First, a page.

The Department of Environment and Natural Resources (DENR) launched today (Jan. 9) the Philippine component of an internationally-funded project on invasive alien species (IAS).
The project, entitled “Removing Barriers to Invasive Species Management in the Production and Protection Forests in Southeast Asia” is funded by the Global Environment Fund (GEF) through the United Nations Environmental Programme (UNEP), with the DENR-Protected Area and Wildlife Bureau (PAWB) as the implementing agency in the Philippines.
DENR Secretary Ramon J. P. Paje welcomed the project, saying it would “enhance the skills and know-how of our forest workers in reducing the negative effects of IAS in our forests and agricultural areas.”
“There is a need for us to protect our existing forest ecosystems and agricultural areas from species that have a tendency to compete unsustainably for nutrients, thereby threatening the forest’s capacity to support itself and be productive,” he said.
The threat to the production capacity of forests would directly affect animals and other plants living with them, and indirectly threaten the lives of people who depend on them for food, commodity and livelihood, the environment chief added.
Invasive alien species are introduced into an area where they do not naturally occur, and which are likely to cause economic or ecological harm to the natural environment. Some species have also been found to pose hazards to human health. Next to habitat destruction, IAS is the biggest threat to biodiversity.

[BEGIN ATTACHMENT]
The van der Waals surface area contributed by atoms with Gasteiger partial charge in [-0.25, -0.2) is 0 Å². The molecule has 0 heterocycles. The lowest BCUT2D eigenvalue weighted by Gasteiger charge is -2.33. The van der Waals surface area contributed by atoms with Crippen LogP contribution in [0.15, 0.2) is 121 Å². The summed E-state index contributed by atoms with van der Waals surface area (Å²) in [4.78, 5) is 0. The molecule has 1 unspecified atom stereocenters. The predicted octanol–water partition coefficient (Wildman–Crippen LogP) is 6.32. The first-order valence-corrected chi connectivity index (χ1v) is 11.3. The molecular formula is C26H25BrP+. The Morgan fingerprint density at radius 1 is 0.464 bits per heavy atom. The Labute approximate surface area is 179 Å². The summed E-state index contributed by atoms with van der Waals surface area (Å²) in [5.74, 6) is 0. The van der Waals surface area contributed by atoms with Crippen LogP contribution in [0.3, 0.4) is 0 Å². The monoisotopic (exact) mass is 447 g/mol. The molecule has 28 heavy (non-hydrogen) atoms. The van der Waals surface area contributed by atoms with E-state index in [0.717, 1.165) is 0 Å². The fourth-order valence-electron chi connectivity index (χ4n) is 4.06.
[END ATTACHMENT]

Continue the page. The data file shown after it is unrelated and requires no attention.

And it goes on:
The Philippines is one of four Southeast Asian countries selected for the project, the other countries being Cambodia, Indonesia and Vietnam. Pilot demonstration area for the Philippines would be in the Allah Valley Watershed Forest Reserve (AWFR) in Lake Sebu, South Cotabato, where the priority IAS identified for management is the buyo-buyo (Piper aduncum).
Buyo-buyo is a shrub known to be highly aggressive. It has been linked not only to the degradation of natural forests, and also found to suppress natural regeneration of forests in Southeast Asia and the Pacific. In fact, it was found to have already invaded and colonized vacant agricultural areas, and in gaps within natural forests in the AWFR. It has also invaded banana and cassava plantation, and has become a dominant species in regenerating natural forests in the pilot site.
The local implementation of the project would see partnerships with local communities in managing the buyo-buyo with techniques in weed management, appropriate biological control, and habitat restoration.
The four-year project has an overall cost of US$6.8million or almost P280million, with more than US$375,000 (P15million) allotted for the Philippines. The Centre for Agricultural Bioscience International (CABI), which is based in the United Kingdom, would act as international coordinator among the pilot countries.
Other partners and donors include the participating countries’ respective governments, Philippines-based ASEAN Centre for Biodiversity, the Australian Department of Agriculture, Fisheries and Forestry, and the UNEP Regional Office for the Asia-Pacific region. #